Our jobs take up a lot of our lifetime — over 13 years of it on average, according to Huffington Post. In cubicles, coffee shops, and coworking spaces, we’re spending an increasingly large amount of time working. Retail brands and products, whose traditional brick-and-mortar models have been heavily disrupted by e-commerce, have noticed. This nexus of a mobile multi-space work environment and a need to reconnect customers with products has driven a new array of experiments that blur the lines between places for work and places to shop.

What is an office anyway?
After escaping from the cubicle farm, it’s no surprise that employees and freelancers are opting for working from their homes, cafes, or wherever they can get Wi-Fi. Brands are creating office replacements that welcome in the remote workforce, driving awareness along the way.

The average American spends 95% of their lives indoors and 50% of that at work, statistics which sparked inspiration for L.L. Bean’s recent campaign, “Be an Outsider at Work.” The brand partnered with flexible space operator Industrious to create the first ever mobile outdoor coworking space, complete with free Wi-Fi, power hookups, and active workspace furniture.

When designing The Apollo, a new apartment complex in Washington, D.C., Streetsense (a CBRE joint venture) saw the opportunity to fully maximize the lobby space for not only Apollo residents, but the surrounding community. With the addition of the integrated-yet independent coffee shop in the lobby of the apartment building, The Wydown allows The Apollo to open its doors to the growing freelance and remote workforce and bring attention to the apartment building. Customers can work from the cafe or the stunning apartment lobby, eye apartment amenities, and experience The Apollo lifestyle while at “the office.”

Try at work, buy for home
Brick-and-mortar is finding a new function in the retail real estate ecosystem. E-commerce has shifted the role that stores play in the sales lifecycle, but not eliminated it. Physical locations now focus less on stocking large inventories of products and more on communicating brand values and providing experiences to interact with the product. Online-only brands are capturing consumers where they spend most of their days. Much like the concept of a shoppable hotel, shoppable workplaces garner exposure for online-exclusive brands.

Take direct-to-consumer furniture brand Burrow. Getting customers to sit on their couches proved to be a problem without a showroom or wholesaler. Burrow cleverly teamed up with retailers and coworking spaces to furnish interiors using their couches and chairs, presenting the perfect opportunity for try-before-you-buy showrooms without having to open brick-and-mortar locations.

The We Company (WeWork) has also begun to dabble into retail in the office in what they’re calling “a modern retail space.” WeMRKT, located in WeWork offices, offers apparel, office-essential supplies, food and beverage, and products from select WeWork member companies, creating new ways to increase the network value of the WeWork community. As many of these member companies are direct-to-consumer brands, WeMRKT allows their member companies the opportunity to sell in the retail space without investing in brick-and-mortar. The Wing, a network of work and community spaces designed for women, launched its own retail line, working with women vendor partners and female artists, and donating some of its proceeds to female-focused nonprofits.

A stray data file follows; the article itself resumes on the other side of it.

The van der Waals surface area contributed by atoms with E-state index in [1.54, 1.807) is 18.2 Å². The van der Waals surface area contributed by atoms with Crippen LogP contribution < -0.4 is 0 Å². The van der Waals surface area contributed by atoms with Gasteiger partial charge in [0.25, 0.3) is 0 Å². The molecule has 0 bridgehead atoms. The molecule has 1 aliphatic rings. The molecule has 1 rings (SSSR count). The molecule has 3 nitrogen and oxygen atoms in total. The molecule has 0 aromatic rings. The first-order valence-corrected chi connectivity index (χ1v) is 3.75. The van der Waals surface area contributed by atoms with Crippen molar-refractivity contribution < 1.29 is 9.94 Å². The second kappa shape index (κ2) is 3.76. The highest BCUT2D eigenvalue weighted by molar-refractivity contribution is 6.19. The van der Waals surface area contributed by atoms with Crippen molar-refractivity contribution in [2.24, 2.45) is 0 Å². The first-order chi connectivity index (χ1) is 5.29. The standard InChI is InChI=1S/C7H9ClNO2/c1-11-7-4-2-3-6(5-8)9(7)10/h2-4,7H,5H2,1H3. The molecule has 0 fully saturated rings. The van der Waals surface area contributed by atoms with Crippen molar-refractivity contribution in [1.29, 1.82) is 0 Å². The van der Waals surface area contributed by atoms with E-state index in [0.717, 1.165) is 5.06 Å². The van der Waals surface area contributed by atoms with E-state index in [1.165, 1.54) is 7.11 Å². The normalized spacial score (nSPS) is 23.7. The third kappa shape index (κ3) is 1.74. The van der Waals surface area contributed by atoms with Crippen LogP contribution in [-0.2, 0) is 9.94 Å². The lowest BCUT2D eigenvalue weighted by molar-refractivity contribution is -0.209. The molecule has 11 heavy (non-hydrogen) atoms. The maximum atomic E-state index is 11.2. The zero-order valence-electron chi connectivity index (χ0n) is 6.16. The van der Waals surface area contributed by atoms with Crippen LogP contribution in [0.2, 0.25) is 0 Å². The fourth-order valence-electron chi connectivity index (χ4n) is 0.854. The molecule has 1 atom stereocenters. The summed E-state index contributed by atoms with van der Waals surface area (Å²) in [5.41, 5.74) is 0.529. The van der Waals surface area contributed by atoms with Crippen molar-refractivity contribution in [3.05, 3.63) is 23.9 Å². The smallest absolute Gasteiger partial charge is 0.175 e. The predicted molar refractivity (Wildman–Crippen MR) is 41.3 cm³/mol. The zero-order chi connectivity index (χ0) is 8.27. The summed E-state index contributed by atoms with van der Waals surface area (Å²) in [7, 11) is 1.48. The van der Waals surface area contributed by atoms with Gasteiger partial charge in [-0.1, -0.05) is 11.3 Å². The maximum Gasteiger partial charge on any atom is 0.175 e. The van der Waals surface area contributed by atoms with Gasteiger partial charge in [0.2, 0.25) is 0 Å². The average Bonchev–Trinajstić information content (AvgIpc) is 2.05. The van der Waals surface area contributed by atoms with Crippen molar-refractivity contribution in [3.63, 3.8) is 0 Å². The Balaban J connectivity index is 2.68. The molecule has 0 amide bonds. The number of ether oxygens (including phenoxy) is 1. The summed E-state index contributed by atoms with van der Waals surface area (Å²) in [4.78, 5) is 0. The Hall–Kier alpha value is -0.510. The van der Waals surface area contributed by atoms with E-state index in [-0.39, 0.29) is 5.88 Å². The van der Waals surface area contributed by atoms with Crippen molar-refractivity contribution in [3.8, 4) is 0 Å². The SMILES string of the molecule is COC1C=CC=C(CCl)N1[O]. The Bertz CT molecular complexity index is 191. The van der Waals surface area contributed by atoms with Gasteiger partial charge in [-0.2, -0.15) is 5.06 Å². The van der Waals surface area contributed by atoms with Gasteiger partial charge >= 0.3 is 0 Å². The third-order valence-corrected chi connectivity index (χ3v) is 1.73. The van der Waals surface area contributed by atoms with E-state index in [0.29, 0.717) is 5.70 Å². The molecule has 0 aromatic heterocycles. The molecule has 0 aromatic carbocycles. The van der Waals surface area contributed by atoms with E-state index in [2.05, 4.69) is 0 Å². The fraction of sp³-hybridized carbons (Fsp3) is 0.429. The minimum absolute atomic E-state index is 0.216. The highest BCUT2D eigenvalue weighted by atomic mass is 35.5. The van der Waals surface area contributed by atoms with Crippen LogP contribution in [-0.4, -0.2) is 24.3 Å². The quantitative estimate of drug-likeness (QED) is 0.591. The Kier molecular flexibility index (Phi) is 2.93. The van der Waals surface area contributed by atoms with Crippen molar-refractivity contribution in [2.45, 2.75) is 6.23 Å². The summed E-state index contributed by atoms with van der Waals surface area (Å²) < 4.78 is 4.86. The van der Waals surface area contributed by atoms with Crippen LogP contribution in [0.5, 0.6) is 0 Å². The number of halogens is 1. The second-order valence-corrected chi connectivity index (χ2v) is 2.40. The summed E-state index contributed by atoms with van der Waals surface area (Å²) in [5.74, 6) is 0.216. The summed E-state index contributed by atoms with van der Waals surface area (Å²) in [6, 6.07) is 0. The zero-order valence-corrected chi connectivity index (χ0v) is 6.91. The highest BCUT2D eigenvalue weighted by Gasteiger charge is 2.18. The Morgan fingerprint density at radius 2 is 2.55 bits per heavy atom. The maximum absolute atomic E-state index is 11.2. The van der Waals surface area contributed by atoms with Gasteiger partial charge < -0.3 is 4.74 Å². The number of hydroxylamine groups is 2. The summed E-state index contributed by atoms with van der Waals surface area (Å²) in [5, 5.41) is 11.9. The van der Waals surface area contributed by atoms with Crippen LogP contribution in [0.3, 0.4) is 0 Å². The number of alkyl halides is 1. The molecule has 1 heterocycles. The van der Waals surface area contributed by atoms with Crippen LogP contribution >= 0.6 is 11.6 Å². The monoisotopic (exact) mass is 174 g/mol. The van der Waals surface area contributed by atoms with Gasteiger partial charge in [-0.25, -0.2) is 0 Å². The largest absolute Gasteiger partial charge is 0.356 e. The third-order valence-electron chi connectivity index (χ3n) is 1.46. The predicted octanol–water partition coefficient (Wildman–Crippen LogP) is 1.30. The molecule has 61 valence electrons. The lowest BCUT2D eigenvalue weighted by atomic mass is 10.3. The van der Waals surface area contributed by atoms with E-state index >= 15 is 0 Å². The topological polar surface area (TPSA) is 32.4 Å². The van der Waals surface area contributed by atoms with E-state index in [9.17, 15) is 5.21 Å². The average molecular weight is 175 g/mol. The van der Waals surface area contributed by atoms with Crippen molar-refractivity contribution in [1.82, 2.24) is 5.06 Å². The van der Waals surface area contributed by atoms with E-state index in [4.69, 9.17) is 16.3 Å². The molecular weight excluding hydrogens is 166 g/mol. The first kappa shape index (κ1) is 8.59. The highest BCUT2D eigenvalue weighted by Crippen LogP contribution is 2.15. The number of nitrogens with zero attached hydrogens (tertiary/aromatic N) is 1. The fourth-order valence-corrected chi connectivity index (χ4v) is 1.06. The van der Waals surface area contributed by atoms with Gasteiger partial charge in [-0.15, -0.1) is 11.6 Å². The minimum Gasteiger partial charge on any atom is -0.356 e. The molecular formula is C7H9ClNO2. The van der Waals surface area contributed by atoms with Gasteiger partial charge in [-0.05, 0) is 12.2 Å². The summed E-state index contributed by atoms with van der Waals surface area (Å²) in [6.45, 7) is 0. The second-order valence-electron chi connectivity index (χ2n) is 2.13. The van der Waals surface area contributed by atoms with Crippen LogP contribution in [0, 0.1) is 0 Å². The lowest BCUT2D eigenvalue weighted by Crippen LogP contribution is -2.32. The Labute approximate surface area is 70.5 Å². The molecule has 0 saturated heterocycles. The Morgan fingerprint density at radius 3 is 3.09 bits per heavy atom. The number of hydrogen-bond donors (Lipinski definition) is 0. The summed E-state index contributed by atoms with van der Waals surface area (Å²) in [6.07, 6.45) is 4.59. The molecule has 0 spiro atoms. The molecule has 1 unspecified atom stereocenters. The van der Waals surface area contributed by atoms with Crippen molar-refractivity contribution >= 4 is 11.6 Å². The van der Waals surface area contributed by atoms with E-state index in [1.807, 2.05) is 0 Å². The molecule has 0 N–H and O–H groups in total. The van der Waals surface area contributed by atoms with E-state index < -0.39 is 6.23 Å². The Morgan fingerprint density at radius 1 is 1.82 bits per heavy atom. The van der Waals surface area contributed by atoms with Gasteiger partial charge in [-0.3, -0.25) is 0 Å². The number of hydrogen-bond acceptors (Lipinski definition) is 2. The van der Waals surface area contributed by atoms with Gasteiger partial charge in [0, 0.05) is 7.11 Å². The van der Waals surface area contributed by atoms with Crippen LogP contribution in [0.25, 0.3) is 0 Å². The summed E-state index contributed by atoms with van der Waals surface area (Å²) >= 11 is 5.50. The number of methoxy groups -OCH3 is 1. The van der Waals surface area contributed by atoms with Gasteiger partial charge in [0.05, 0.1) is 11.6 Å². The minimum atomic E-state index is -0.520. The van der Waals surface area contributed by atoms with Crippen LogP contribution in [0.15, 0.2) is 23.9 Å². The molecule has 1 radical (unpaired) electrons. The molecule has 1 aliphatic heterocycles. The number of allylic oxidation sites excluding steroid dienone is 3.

A day at the mall
Shopping center owners and flexible space providers are also partnering to create offices in traditional retail locations. For shopping center owners, it helps create a unique tenant mix and brings in additional foot traffic in the form of workers who can utilize the malls’ restaurants and other stores. For flexible space providers, it provides tenants and their employees with a wide array of amenities that might be difficult to find in a traditional suburban office setting, as well as more commute-time flexibility.

Examples of this include Industrious’s partnership with Macerich to open flexible offices across Macerich’s shopping center portfolio, as well as its recently announced lease at Taubman Properties’ The Mall at Short Hills in New Jersey. IWG will open the first U.S. location for its upscale coworking brand, No18, in OliverMcMillan’s The Shops Buckhead Atlanta this spring, and has plans to open a number of locations for its Spaces brand in retail centers.

This growing trend is not just limited to the suburbs: Brookfield Properties and Convene also recently announced plans to partner to create a 73,000-sq.-ft., full-service events space at the Brookfield Place shopping center in Manhattan. 3DEN (pronounced “Eden”) recently opened a pay-as-you-use space for working, recharging and unwinding in the Hudson Yards mall. The space includes free coffee, phone booths, charging stations and even showers. Spacious utilizes high-end restaurants in New York and San Francisco for drop-in weekday work spaces, the company also partners with landlords to transform vacant retail spaces into short-term Spacious locations, providing landlords with a new revenue stream without major property improvements, while still keeping open the possibility of securing a long-term tenant.

A version of this post originally appeared on Streetsense’s blog.

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